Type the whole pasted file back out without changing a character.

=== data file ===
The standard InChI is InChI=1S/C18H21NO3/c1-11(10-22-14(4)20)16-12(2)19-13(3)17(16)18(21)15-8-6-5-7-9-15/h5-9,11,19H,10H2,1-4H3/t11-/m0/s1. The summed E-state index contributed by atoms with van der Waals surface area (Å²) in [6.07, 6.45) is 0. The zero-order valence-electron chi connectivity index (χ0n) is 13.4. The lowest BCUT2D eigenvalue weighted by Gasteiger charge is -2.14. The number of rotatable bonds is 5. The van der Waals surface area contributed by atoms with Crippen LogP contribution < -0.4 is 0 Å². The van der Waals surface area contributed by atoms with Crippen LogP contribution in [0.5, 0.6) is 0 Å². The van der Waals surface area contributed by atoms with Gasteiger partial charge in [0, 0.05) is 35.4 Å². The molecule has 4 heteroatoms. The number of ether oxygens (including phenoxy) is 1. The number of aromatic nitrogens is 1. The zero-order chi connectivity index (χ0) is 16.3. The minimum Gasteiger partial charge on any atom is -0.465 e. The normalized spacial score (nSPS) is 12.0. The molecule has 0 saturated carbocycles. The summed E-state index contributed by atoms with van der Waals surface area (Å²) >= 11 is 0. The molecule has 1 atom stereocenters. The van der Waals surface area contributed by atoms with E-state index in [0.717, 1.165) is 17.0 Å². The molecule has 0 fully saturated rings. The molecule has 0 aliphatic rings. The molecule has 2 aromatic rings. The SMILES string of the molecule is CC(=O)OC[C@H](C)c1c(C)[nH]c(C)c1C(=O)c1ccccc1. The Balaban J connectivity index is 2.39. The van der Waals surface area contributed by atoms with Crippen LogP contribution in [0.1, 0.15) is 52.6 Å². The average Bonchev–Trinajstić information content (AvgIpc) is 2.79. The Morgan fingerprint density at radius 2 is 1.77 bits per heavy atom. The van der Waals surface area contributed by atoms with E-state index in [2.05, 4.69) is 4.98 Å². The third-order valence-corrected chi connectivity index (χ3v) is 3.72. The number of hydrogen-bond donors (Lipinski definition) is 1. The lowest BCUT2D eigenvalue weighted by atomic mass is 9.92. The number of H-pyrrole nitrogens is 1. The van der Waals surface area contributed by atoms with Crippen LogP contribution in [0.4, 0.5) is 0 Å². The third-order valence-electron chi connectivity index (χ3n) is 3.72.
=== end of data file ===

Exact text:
The standard InChI is InChI=1S/C18H21NO3/c1-11(10-22-14(4)20)16-12(2)19-13(3)17(16)18(21)15-8-6-5-7-9-15/h5-9,11,19H,10H2,1-4H3/t11-/m0/s1. The summed E-state index contributed by atoms with van der Waals surface area (Å²) in [6.07, 6.45) is 0. The zero-order valence-electron chi connectivity index (χ0n) is 13.4. The lowest BCUT2D eigenvalue weighted by Gasteiger charge is -2.14. The number of rotatable bonds is 5. The van der Waals surface area contributed by atoms with Crippen LogP contribution < -0.4 is 0 Å². The van der Waals surface area contributed by atoms with Crippen LogP contribution in [0.5, 0.6) is 0 Å². The van der Waals surface area contributed by atoms with Gasteiger partial charge in [0, 0.05) is 35.4 Å². The molecule has 4 heteroatoms. The number of ether oxygens (including phenoxy) is 1. The number of aromatic nitrogens is 1. The zero-order chi connectivity index (χ0) is 16.3. The minimum Gasteiger partial charge on any atom is -0.465 e. The normalized spacial score (nSPS) is 12.0. The molecule has 0 saturated carbocycles. The summed E-state index contributed by atoms with van der Waals surface area (Å²) >= 11 is 0. The molecule has 1 atom stereocenters. The van der Waals surface area contributed by atoms with E-state index in [0.717, 1.165) is 17.0 Å². The molecule has 0 fully saturated rings. The molecule has 0 aliphatic rings. The molecule has 2 aromatic rings. The SMILES string of the molecule is CC(=O)OC[C@H](C)c1c(C)[nH]c(C)c1C(=O)c1ccccc1. The Balaban J connectivity index is 2.39. The van der Waals surface area contributed by atoms with Crippen LogP contribution in [0.1, 0.15) is 52.6 Å². The average Bonchev–Trinajstić information content (AvgIpc) is 2.79. The Morgan fingerprint density at radius 2 is 1.77 bits per heavy atom. The van der Waals surface area contributed by atoms with E-state index in [2.05, 4.69) is 4.98 Å². The third-order valence-corrected chi connectivity index (χ3v) is 3.72. The number of hydrogen-bond donors (Lipinski definition) is 1. The lowest BCUT2D eigenvalue weighted by atomic mass is 9.92. The number of H-pyrrole nitrogens is 1. The van der Waals surface area contributed by atoms with Crippen LogP contribution in [0.4, 0.5) is 0 Å². The third-order valence-electron chi connectivity index (χ3n) is 3.72.